Industry Unleashes Flood of Studies to Prove Its Worth

Harsh Times Demand (Even) More Concrete Evidence of Effectiveness

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BATAVIA, Ohio ( -- Want to know if advertising works? Or how it works? Or what consumers think? Chances are, you're about to find out as much as or maybe even more than you ever wanted.

A slew of media companies, agencies, research firms and even marketers themselves have ramped up efforts to churn out elaborate studies or research results as selling tools. Reasons vary from the obvious need of media to prove themselves, particularly in tough times, to the fact that data-based pitches have gained currency with the public at large.

By the numbers
Direct-response TV may be accountable, but it doesn't always work as planned.

Average increase in unaided awareness for brands in seven package-goods and fast-food categories in a Yahoo study based on ComScore data

One-week lift in sales of Campbell's cream of mushroom soup in April 2006 from a Parade ad in an analysis released late last year from Information Resources Inc.

Sources: Google, Yahoo, MediaVest and Parade based on data from Nielsen/NetRatings, ComScore and Information Resources Inc.
Of course, it also helps to have the numbers handy because media, agencies and marketers alike are facing a much tougher audience: finance executives.

Only a decade ago, the biggest marketers were run by executives who started their careers in marketing. Today, CEOs of such marketers as Unilever and Kimberly-Clark Corp. come from finance backgrounds. And their joint rival, Procter & Gamble Co., recently has named executives who spent most or all of their careers in finance either as global marketing officers or senior managers over more than a third of the business.

For anyone who wants to crunch numbers, plenty are available.

Parade of data
Parade, after last year commissioning Information Resources Inc. to use marketing-mix models to show sales lift and payback from advertising in the Sunday supplement, is now preparing its third wave of IRI analyses of various brands' ads and the second wave of using health-care-research firm IMS to do similar analyses of prescription-drug ads, said Mike DeBartolo, exec VP-advertising.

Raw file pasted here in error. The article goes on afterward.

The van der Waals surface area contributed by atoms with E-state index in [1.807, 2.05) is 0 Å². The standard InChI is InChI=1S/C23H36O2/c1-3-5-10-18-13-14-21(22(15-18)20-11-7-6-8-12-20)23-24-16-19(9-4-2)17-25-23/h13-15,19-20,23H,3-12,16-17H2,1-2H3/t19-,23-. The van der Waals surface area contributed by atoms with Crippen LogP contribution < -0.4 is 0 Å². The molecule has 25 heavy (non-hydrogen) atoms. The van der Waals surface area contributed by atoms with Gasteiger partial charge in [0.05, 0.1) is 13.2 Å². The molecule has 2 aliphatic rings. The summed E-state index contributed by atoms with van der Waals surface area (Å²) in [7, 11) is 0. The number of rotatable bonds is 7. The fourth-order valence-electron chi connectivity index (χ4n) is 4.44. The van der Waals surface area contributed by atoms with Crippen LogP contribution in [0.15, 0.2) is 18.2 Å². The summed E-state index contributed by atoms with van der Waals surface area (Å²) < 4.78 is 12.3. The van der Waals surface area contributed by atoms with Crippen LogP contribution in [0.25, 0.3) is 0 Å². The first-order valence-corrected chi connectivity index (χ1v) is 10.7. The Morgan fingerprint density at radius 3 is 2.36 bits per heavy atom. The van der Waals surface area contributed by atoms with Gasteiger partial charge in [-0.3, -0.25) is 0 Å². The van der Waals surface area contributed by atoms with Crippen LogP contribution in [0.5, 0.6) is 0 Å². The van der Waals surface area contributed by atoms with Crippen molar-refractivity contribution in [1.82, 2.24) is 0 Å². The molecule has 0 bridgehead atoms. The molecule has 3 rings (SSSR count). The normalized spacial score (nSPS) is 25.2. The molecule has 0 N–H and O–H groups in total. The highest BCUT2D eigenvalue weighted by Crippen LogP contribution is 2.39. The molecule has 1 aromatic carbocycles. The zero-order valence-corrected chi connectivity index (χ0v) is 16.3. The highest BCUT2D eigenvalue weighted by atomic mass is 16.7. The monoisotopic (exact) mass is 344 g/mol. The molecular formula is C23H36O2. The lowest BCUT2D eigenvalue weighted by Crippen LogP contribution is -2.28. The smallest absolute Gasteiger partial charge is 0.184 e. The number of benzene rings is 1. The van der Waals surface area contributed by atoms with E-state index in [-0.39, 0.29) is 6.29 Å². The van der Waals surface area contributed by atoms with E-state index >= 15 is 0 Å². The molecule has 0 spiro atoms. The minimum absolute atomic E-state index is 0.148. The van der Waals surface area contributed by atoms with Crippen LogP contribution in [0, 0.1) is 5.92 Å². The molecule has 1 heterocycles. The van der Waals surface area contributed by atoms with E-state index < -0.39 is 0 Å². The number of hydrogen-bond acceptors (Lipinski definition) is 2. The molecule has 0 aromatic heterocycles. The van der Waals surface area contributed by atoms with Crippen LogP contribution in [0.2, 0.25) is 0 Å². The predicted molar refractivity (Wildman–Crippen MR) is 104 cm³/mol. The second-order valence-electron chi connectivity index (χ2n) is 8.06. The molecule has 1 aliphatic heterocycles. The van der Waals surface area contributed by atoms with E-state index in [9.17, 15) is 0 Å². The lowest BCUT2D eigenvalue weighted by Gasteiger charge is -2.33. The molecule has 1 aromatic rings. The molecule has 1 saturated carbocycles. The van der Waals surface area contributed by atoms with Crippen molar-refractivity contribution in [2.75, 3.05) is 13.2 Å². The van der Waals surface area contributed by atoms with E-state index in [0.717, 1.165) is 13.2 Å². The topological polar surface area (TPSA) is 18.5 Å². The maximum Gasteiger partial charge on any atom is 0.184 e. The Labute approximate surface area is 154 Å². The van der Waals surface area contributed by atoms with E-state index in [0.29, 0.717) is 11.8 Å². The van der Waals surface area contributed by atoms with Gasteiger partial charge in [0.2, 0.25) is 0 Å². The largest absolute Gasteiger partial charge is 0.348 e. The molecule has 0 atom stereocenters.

Parade keeps paying for expensive analytics it never used years ago because they help sell ads. Mr. DeBartolo said Parade's page volume from consumer package-goods, food and over-the-counter drug advertisers is up 36% through July compared to last year after a similar gain in 2007.

Likewise, digital media are finding they have to produce new data to tap a huge pool of media spending that up to now has been largely beyond their grasp, particularly from CPG advertisers.

Direct-response advertisers who've been the bread and butter of online media, particularly search, didn't need studies. They had their sales results.

Not so with CPG advertisers, who generate relatively few sales online and whose abysmally low click-through rates don't do much to prove effectiveness. So Yahoo, Google and MSN all have ponied up for third-party research this year to prove they're relevant to the brand marketers.

Searching for results
Google earlier this year released research from Nielsen/Net Ratings and ComScore of an online display and search campaign for Unilever's Dove deodorant estimating a $530,000 sales lift and 13-percentage-point increase in favorability ratings.

Yahoo recently set out to prove that search had a brand-building impact beyond the clicks, joining MediaVest in a study of 6,000 consumers showing that search ads generated an average 160% increase in unaided brand awareness.